MAY 2017 - There are lots of reasons to celebrate the desert tortoise in May! Mojave Max, a tortoise who is Nevada's own version of Punxsutawney Phil, came out of his burrow in April, announcing the unofficial start of spring. Ever wonder what it might be like to be a desert tortoise?
We're also launching a four-part speaker series in Las Vegas this month, and the focus of our first talk will be desert tortoises! Come hear Jim Moore, a Conservancy scientists who's dedicated his career to protecting and restoring the Mojave Desert for more than 25 years. He'll share his expertise in desert habitats and the wildlife that call them home including the many lessons that animals like desert tortoise can teach us about thriving where water is scarce and temperatures range from zero to 120 degrees.
APRIL 2017 - What better way to welcome spring than with some beautiful flowers blooming in the Mojave Desert?
Checking out wildflowers is just one Southern Nevada adventure. If you're looking for more places to get outside this Earth Month, be sure to check out our bucket list of places to visit in the Mojave. You can also check out our Field Trips and Events page to see what volunteering opportunities or other events are coming up. We hope to see you out there!
MARCH 2017 - Lahontan cutthroat trout—Nevada’s state fish—are the largest growing trout that are native to North America. The world record Lahontan was caught in Pyramid Lake in 1925 and weighed in at 41 pounds. Human settlement and development, along with predation by non-native fish, took a heavy toll on Lahontan cutthroat trout. They now occupy only a fraction of their original range and are listed as federally threatened.
From Independence Lake to the lower Truckee River, our work is benefitting Lahontan cutthroat trout and improving their habitat. Our work on the Truckee River is also protecting clean drinking water for Reno and Sparks. And it’s helping provide protection from floods.
FEBRUARY 2017 – Nature is never one to disappoint. These barn swallows came together to make the perfect valentine for wildlife lovers everywhere. Don’t forget to include Nevada’s lands, waters and animals on the list of things you adore this Valentine’s Day! Explore our work now to find even more to love >>
JANUARY 2017 - This bighorn isn’t about to let a little snow get him down. His determination is a good way to kick of 2017. We wish you the same perseverance in your upcoming year!
DECEMBER 2016 – Celebrating our past successes while looking forward to exciting opportunities seems like a fitting way to end the year. We did just that at Red Rock Canyon National Conservation Area recently with partners the Bureau of Land Management and The Howard Hughes Corporation. See photos and get details from the Las Vegas Review-Journal >>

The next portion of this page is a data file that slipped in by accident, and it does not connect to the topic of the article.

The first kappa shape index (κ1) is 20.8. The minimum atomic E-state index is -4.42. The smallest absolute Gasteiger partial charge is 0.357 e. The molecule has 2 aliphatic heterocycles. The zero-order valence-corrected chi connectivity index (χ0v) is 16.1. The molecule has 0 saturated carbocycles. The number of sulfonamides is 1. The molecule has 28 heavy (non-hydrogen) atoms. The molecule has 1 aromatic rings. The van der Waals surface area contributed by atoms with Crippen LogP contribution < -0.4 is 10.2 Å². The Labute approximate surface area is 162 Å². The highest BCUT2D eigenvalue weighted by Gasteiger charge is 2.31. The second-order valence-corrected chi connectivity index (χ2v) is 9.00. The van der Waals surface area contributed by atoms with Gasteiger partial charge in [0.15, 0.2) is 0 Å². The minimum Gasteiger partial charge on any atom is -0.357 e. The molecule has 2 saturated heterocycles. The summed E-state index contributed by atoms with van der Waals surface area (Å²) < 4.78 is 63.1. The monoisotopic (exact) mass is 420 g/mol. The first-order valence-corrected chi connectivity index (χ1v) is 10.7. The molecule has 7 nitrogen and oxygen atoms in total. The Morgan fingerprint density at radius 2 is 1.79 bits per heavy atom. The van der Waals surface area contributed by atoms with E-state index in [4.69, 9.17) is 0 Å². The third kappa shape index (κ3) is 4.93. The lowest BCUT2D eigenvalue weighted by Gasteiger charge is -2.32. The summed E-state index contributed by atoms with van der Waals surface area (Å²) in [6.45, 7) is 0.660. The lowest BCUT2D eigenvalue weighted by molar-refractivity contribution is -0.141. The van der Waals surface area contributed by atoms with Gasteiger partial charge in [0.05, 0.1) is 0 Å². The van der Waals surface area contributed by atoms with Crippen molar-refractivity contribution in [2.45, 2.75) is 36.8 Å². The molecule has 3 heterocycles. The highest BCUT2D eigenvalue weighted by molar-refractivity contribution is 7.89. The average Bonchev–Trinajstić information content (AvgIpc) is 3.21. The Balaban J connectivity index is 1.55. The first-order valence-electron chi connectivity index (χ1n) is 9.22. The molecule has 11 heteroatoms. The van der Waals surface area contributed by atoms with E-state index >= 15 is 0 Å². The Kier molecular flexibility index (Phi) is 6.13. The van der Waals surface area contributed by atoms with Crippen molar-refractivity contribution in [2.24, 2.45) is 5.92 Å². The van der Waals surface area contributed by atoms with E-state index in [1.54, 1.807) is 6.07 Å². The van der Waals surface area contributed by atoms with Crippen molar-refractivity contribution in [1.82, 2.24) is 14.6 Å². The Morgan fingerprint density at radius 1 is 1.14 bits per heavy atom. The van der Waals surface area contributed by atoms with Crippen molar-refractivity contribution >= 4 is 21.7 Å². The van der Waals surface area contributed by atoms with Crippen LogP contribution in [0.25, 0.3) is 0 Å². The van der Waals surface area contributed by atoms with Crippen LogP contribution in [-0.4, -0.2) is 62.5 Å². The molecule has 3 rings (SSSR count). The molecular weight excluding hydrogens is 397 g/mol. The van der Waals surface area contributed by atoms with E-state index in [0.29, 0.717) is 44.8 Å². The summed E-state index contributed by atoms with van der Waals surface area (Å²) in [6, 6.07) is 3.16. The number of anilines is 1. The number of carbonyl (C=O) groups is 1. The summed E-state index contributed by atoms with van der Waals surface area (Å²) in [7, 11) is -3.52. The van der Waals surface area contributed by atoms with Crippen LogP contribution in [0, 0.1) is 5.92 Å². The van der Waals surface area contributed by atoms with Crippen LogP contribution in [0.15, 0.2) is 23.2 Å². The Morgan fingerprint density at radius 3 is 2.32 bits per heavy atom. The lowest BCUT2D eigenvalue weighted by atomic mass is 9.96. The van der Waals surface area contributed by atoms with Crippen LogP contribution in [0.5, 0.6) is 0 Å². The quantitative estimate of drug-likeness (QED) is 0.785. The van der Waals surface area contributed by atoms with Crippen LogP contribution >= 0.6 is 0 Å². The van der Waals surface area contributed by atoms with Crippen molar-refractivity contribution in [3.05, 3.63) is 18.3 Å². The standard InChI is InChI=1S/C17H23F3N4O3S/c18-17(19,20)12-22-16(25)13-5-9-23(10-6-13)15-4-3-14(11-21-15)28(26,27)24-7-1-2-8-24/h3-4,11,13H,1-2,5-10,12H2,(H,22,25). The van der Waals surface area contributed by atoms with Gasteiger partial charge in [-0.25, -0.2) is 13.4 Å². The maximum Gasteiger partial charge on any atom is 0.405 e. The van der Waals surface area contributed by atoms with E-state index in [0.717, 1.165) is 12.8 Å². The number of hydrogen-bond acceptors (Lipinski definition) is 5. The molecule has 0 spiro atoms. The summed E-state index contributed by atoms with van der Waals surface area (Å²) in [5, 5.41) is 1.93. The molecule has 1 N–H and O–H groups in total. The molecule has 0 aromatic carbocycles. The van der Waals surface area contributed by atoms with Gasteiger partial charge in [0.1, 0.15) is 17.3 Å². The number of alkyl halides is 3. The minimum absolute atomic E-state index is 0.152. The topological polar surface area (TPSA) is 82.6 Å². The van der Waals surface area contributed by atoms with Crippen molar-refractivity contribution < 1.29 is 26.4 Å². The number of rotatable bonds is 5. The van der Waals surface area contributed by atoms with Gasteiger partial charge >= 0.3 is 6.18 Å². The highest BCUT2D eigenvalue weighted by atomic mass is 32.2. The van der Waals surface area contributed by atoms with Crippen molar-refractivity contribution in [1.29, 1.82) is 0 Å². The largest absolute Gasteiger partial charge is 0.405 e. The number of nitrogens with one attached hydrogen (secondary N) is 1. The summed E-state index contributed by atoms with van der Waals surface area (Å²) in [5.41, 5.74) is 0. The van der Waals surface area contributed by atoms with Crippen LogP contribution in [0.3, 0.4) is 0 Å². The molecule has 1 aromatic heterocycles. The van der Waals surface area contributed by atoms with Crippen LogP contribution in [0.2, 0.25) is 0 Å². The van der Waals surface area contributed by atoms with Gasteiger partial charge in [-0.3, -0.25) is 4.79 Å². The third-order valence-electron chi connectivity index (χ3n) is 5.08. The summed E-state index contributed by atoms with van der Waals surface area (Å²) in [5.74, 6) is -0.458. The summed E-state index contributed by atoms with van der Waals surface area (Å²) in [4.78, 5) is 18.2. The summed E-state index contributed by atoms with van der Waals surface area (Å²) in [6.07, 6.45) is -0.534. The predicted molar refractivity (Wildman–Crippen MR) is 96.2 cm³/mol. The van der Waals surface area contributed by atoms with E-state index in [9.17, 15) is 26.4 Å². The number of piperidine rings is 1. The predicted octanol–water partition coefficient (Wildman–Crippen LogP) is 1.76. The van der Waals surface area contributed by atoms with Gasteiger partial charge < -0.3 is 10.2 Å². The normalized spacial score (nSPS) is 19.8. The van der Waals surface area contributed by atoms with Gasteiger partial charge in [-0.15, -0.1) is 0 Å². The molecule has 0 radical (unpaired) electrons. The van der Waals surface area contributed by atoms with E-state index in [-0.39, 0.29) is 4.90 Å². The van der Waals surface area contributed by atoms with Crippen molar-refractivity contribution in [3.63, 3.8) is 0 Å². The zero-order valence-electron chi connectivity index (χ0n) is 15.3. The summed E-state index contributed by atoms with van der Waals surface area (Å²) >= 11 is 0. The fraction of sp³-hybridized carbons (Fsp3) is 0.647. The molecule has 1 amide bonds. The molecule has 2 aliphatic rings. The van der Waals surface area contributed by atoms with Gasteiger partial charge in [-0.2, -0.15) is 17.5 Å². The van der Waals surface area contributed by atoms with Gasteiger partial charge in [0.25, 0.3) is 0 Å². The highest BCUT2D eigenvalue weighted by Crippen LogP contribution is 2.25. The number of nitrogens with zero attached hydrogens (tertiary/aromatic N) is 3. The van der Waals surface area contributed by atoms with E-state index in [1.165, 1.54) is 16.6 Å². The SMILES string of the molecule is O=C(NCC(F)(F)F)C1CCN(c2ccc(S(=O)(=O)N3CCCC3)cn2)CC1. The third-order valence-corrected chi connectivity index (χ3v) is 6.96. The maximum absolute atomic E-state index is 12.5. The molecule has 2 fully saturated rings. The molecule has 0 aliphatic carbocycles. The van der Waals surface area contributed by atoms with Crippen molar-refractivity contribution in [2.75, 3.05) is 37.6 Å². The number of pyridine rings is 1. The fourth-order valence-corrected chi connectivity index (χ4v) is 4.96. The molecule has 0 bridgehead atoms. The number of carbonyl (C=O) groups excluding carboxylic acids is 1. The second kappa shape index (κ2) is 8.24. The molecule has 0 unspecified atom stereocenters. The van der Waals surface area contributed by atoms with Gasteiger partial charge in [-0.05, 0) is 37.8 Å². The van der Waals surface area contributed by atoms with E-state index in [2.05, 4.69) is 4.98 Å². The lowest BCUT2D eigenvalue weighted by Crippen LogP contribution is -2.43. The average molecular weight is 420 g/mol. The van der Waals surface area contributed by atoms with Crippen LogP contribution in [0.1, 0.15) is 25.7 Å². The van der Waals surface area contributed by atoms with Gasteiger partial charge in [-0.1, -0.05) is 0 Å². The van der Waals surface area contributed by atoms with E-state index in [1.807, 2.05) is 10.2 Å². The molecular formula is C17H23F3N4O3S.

Nearly 30 years ago, an innovative partnership between business, government and The Nature Conservancy protected the gateway to iconic Red Rock Canyon, Nevada's first National Conservation Area. We unveiled a new sign last month that formally (and permanently) shares our story with 2 million+ visitors a year. We're ready to build on this success and many more in 2017, but we can’t do it with you!
Make a gift to The Nature Conservancy today to help keep Nevada a place you love to live, work and play! >>
NOVEMBER 2016 - We may not have reindeer in Nevada, but we think a “Happy Holidays” from this wintery mule deer makes up for that.
Mule deer are one of the more than 350 species that call Nevada's rangeland home. These rangelands face challenges, though. Today the sagebrush ecosystems that once covered much of western North America have been significantly changed and fragmented by a wide array of threats, including invasive plants, catastrophic wildfire and incompatible land uses. The Nature Conservancy is working to conserve sagebrush lands uses cutting-edge science and planning to develop strategies to restore these expansive, irreplaceable landscapes to a healthier condition for wildlife and for people.
OCTOBER 2016 – Every fall tarantulas wander the Nevada desert with hopes of finding a mate. Male tarantulas march out of their burrows, usually in September and October, while females wait patiently in their own dens for suitors to come knocking. This ritual is much more taxing for the males, who can walk up to 50 miles in their search. Generally males only mate once in their lives, dying from exhaustion or falling prey to cannibalistic females before or after mating. Females, on the other hand, can live as long as 20 years, breeding many years in a row.
Even though these hairy critters may give some people the creeps, they don’t typically bite without being provoked. Plus their bites are only painful, not particularly dangerous (to humans anyway). They’re also nocturnal, so the chance of running into one isn’t too high—unless, of course, you go looking!
SEPTEMBER 2016 – Get ready: Fall is bringing cooler weather and gorgeous colors! McCarran Ranch Preserve on the Truckee River is a great, quick getaway from Reno (just about a 15-minute drive) and offers some pretty impressive fall colors. Grab your sweater and check it out.
Looking for more adventures? Get inspired by these 10 Fall Foliage Destinations across the U.S.
AUGUST 2016 - This month, we’re celebrating the opening of a new one-mile loop trail around a gorgeous wet meadow at Independence Lake Preserve. It’s a great excuse to beat the summer heat and make a trip to the High Sierra. The pacific chorus frog is just one of the many species you might spot while you’re out exploring. They’re found in many parts of Nevada, California, Oregon and Washington.
Chorus frogs live in a variety of habitats and elevations. When you see them, they might be one of many shades of brown or green. They can also change colors over time.
JULY 2016 – Did you know that we provide kayaks and motor boats free of charge so you can explore our Independence Lake Preserve? This alpine getaway in the Sierra Nevada near Reno is a great opportunity to connect with the outdoors and beat the summer heat. Get all the details you need to plan your visit, and check out our tips for the best chance of getting your hands on a boat or kayak when you go.
In addition to being a beautiful destination, Independence Lake plays an important role in providing clean drinking water to western Nevada, including Reno and Sparks. We’re working to make the forest around Independence Lake healthy, reducing the risk of catastrophic fires and protecting this vital water source for people, wildlife and fish.